Things got so bleak at one point that some botanical center backers were ready to look for another site.

City intervention saved the day.

"Thank God for the city and (Mayor) Mark Schwiebert," the late Jerry Zimmerman, of Milan, said at the time. "They became a buffer. They got everybody back on track."

Zimmerman, McCormack and Robert Towler, of Rock Island, were the three club members who chartered the center in 1986, and they visited some 35 botanical centers throughout the country to gather information.

"I cried over it many times," McCormack said of the disappointments. "We did a lot of spinning our wheels in the beginning.

"There was no grand plan. We were just gardeners who wanted to see something bigger and better than what we had."

So thank you to the city of Rock Island, the QCCA, numerous donors and those three gardeners, including McCormack, who were its founders and pushed the idea forward. 

MARATHON MAN: Bird savant Kelly McKay, the self-employed wildlife biologist from Hampton, has now done more Christmas Bird Counts than anyone in the world.

The annual count that begins Dec. 14 and ends on Jan. 5 is sponsored by the National Audubon Society. People throughout the country count the number of birds at their feeders or out in the field at predetermined "counting circles" that are 15 miles in diameter. Different circles are assigned on different days.

McKay has been doing counts for years but about 15 years ago he decided to challenge himself by doing a count in 23 different locations over 23 consecutive days. A marathon, if you will.

On Christmas Eve, McKay pulled ahead of Paul Sykes, a retired Georgia biologist, for the total number of counts in a lifetime. He then finished the rest of the counting season through Jan. 5, amassing a total of 545 counts to Sykes' 533 AND his 12th marathon.

Although there is no category for marathons in the Audubon Society, Christmas Bird Count coordinator Geoffrey LaBaron confirms that while at least one other person has done one, McKay definitely holds the record.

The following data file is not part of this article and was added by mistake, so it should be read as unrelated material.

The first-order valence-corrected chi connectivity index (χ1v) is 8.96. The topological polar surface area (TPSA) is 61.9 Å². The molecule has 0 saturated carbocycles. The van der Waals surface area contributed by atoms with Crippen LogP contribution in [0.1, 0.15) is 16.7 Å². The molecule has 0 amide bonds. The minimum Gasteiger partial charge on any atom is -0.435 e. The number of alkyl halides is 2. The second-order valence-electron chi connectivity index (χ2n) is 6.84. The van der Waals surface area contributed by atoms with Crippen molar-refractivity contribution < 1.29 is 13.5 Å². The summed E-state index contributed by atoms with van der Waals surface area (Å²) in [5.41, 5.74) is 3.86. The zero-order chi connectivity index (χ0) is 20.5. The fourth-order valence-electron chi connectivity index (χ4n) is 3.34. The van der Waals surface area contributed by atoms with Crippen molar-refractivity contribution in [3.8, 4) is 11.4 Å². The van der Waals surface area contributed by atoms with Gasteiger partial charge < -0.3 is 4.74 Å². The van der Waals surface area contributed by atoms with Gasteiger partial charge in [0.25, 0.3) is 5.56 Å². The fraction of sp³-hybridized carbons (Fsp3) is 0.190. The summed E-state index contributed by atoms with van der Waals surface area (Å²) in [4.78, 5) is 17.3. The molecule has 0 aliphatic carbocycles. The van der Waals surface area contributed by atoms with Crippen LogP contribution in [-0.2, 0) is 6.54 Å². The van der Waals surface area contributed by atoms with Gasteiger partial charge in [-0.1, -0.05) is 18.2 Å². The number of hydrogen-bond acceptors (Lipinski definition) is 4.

And as Jason Monson, a fellow birder from Illinois says, "I've birded with him on the first day and the last day of the season, and it's that same intensity day in and day out."

BLOOM THE SCULPTOR: On Jan. 17 I wrote about the discovery of buried Isabel Bloom sculptures in the yard of a Davenport home. I reported that the homeowner thought one of the pieces looked more like John Bloom's work, then added: "Bloom is not known to have done sculpture, but that's not to say he didn't experiment."

That's wrong, and I knew it at the time. I was picturing carved wood pieces I had seen at the Figge Art Museum during a Bloom exhibition, and was incorrectly making a distinction in my head between wood carving and clay sculpture. But they are both sculpture, just different raw materials.

This was pointed out to me by Jimmy Losasso, son of the late David Losasso, who bought the rights to John Bloom's work after his death and opened a gallery in the Village of East Davenport selling Bloom's original work as well as beautiful reproductions.

Jimmy's mom, Cyndy, now runs the gallery. It's the Mississippi Fine Arts and John Bloom Gallery at 2123 E. 12th St. and the fact that a person can walk in and buy an original piece by Bloom continues to amaze me. I think of Bloom as an artistic giant.

Losasso mentioned to me that the gallery has nearly 10 sculptures by Bloom of cats. "He was very fond of them," Losasso wrote. "I also happen to have a life-sized dog sculpture that was always at the foot of John's bed."

A look at things you can do in your home to help conserve power during extreme cold weather.